The Nobel committee was mocked last year for giving the prize to the little-known Svetlana Alexievich. “Is honor for whole village!” one friend joked to me about it. Other detractors didn’t see her as a creative writer at all: She interviews people and puts those interviews into books. What can be less creative than that?
The good thing about these criticisms is that they can be dispelled by reading her. Far from being a mere transcriptionist, Alexievich is both a medium and conductor for a great folk-wail of Russian grief. Reading her semi-fictionalized descriptions of life in Chernobyl’s contaminated zones, descriptions colored by years of field research and enormous organizational prowess, the reader is made aware of real tragedy in a way newspapers and magazines can only partially communicate.
When you hear Bob Dylan’s “Hurricane” or “Lonesome Death of Hattie Carroll,” you may sing along in real righteous outrage, but the outrage is so often your own, caused by injustice in your own life, and vaguely directed by Dylan at a bad world. When you read Alexievich’s Chernobyl Prayer, on the other hand, the outrage you feel belongs entirely to the peasants who’ve been lied to and mistreated. But, even then, outrage isn’t the only thing you feel. You feel admiration at their courage, bafflement at their stubbornness, contempt at their folk superstitions, and sentimental kinship with their suffering. In short, you feel a complexity of things, and you learn a complexity of things. Just as Dylan’s performing voice brings a complexity of emotion to bear on what otherwise remain static words on the page.
There is much to be said about hybridity, keeping categories fluid, and breaking barriers. On the other hand, there is nothing more tiresome than the undergraduate who spends the whole night saying exclaiming things like “I’d love to see someone dancing about architecture.”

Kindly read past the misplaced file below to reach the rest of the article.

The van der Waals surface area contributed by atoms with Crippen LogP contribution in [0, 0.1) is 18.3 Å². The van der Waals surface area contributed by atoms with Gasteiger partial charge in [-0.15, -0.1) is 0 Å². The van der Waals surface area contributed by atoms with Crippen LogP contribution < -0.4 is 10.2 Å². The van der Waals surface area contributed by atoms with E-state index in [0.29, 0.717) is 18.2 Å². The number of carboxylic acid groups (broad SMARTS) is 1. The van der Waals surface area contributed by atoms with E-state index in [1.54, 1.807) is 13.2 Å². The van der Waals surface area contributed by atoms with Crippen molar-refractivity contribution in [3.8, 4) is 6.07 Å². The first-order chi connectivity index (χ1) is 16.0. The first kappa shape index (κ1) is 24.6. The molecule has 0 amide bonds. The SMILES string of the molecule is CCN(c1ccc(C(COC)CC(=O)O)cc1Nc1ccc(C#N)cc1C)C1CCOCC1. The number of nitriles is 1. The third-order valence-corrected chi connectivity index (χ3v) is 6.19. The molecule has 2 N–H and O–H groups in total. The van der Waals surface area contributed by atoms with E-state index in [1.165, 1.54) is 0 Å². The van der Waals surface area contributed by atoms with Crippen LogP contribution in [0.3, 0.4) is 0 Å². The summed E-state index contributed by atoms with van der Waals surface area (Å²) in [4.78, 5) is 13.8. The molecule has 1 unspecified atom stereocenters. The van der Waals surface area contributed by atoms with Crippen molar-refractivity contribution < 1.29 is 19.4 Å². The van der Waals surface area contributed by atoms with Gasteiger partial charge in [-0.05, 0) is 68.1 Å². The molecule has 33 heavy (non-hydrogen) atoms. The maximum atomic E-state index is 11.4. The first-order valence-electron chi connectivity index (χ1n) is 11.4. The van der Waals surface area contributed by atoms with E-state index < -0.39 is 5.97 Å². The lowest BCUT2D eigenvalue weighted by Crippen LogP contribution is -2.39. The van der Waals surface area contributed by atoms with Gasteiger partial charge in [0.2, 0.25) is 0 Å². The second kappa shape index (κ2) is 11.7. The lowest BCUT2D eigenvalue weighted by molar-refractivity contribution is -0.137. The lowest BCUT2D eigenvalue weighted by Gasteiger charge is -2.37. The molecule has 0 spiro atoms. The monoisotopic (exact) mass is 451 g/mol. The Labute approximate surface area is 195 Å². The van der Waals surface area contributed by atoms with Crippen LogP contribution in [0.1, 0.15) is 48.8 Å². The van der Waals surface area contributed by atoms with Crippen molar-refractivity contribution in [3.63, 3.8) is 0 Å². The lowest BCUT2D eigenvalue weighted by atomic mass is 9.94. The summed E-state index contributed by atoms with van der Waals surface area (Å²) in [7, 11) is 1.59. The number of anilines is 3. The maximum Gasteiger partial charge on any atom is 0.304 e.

Bruce Wagner has a good deal of fun with this sort of conceit in his novel Dead Stars. The show runner David Simon, a character in the book, continues, comically, to refer to all of his television properties as “novels.”
“David says that his staff is engaged in the writing of another novel that just happens to be in the form of a TV series,” raves a semi-fictional Michael Tolkin to an entirely fictional Bud Wiggins. The latter has always wanted to publish a novel, and now, since he’s sharing story credit for an episode of the new David Simon series, Tolkin’s argument is that he has: “Bud, you are now a published novelist! Or will be, once your episode airs.” Really? “Well, by the Simon definition you are — which I suppose is as valid as anyone else’s.”
When the category of Literature includes everything, it includes nothing. To my mind, literature is represented on the page — making it something the deaf can enjoy as much as those born with perfect ears. And if you’ve written literature that excludes the deaf (or, in David Simon’s case, the blind) have you written literature?
To award the Nobel Prize to Svetlana Alexievich is to award it to a woman who has spent her life working, in obscurity, with the complex materials of literature. To give it to an American writer like William Vollmann, who didn’t even make the rankings at Ladbrokes, would be to give it to a man who has dedicated his life to telling the stories of the poor, downtrodden, and defeated in gorgeous and detailed prose, a prose which evokes the complexities of existence and shares them in conversation with the reader. It would be to call attention to work that needs that attention.
Bob Dylan is a brilliant songwriter and a brilliant performer, but what he is not, even broadly speaking, is literature. Literature is no better than painting or music, no “higher” a form of art, but it is encountered differently, it is processed differently, and it enchants us differently.
Years after I first fell in love with Dylan’s sound, I found myself on a porch in Jamaica Plain arguing with a drunk musician about who was a better writer: Tolstoy or Dylan. I kept rejecting the question: they were too different to be usefully compared. He doubled-down: Dylan, to his mind, was the best living writer because he was more famous than any writer.
But the world has always had music, and it’s always had brilliant songwriters and brilliant performers. They live in the ear, as visual artists live in the eye. Literature lives on the page — a lettered page or a braille page or an illuminated screen. Its words are its only necessary component and so long as we can transmit words we can transmit works of literature.
If the Nobel wants to consider instating new categories for songwriting and visual art, it should. They’re not lesser things than texts. But they’re more than texts, and that has to matter. •